Phasing out coal, electrifying transportation, and shifting to zero-energy buildings lead the list of steps humanity must take over the next decade to limit average global warming to 1.5°C over the longer term, climate analysts Bill Hare and Niklas Höhne argue this week in a post on The Conversation.
“While the long-term focus is on 2050 or 2100, what matters now is the next ten years,” they write. “If we miss bending the rising emissions curve downward by around 2020, we may well miss the chance to avoid the worst climate damage.”
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But “here’s the good news: for all areas, we show signs that a transition of this magnitude is possible. In many cases, it’s already happening.
Science shows that “the most important, fastest, and cheapest step” in getting climate change under control is to decarbonize electricity generation. And with the plummeting cost and rapid introduction of renewable generation, it looks feasible to eliminate the power sector’s CO2 emissions by mid-century. “If we continue the growth rate of wind and solar we’ve seen in the past few years for the next decade globally,” they write, “we will be well on the way to achieving this goal.”
A coal phase-out is a must, they add, “but that is already happening—and we will need to cancel any new coal capacity in the world.”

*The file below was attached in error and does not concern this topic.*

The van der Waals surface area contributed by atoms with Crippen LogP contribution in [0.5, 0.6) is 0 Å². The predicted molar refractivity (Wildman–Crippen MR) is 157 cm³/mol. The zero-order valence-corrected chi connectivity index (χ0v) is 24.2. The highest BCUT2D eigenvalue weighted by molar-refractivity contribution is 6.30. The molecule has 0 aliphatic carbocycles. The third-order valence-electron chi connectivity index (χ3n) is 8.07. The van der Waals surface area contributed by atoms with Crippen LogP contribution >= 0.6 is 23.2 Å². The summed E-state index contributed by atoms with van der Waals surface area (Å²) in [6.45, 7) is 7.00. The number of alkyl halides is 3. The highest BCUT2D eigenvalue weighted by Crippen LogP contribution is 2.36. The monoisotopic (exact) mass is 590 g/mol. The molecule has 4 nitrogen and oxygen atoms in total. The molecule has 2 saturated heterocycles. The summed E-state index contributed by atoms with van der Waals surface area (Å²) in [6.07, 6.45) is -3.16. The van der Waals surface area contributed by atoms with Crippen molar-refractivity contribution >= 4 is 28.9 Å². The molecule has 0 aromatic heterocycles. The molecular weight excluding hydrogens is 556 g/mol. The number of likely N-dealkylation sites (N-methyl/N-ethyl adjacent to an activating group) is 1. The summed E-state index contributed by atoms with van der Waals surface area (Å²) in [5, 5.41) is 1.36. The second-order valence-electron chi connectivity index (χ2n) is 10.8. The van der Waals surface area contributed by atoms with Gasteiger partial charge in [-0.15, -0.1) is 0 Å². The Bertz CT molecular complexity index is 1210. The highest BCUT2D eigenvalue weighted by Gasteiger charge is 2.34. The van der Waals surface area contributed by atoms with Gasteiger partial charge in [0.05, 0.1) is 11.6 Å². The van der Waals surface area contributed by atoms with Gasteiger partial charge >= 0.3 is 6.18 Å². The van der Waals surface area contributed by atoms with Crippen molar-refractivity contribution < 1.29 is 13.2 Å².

Electrifying transportation begins with electric vehicles, which received a boost just before the Marrakech climate conference when China announced EV quotas. “This was a shock for German and other European car manufacturers, who anticipated their future as being based on old fossil fuel technologies,” Hare and Höhne write. “One can only hope that these manufacturers will now rush into electric mobility. We calculate that the last fossil fuel car has to be sold before 2035 to be in line with holding warming to 1.5°C.”
They add that efforts to date to control emissions in aviation and shipping “don’t have the teeth to really make a difference in this sector. There’s also a risk that these measures could obscure the need for much deeper and further-reaching changes.”
Net-zero buildings, carbon controls in forestry and agriculture, and carbon removal from the atmosphere round out Hare and Höhne’s list of the measures that will bring the 1.5°C long-term target within reach. “Technology that removes CO2 from the atmosphere will need to be deployed 30 years from now, to hold warming below 2°C, let alone limit warming to 1.5°C,” they write. “If we are successful and throw everything at the problem, plus the proverbial kitchen sink, we still need to be preparing to deploy negative emissions technologies from the 2040s onward.
“About the only good news from this is that we have time to research this, test it, and work out the most sustainable way of doing it.”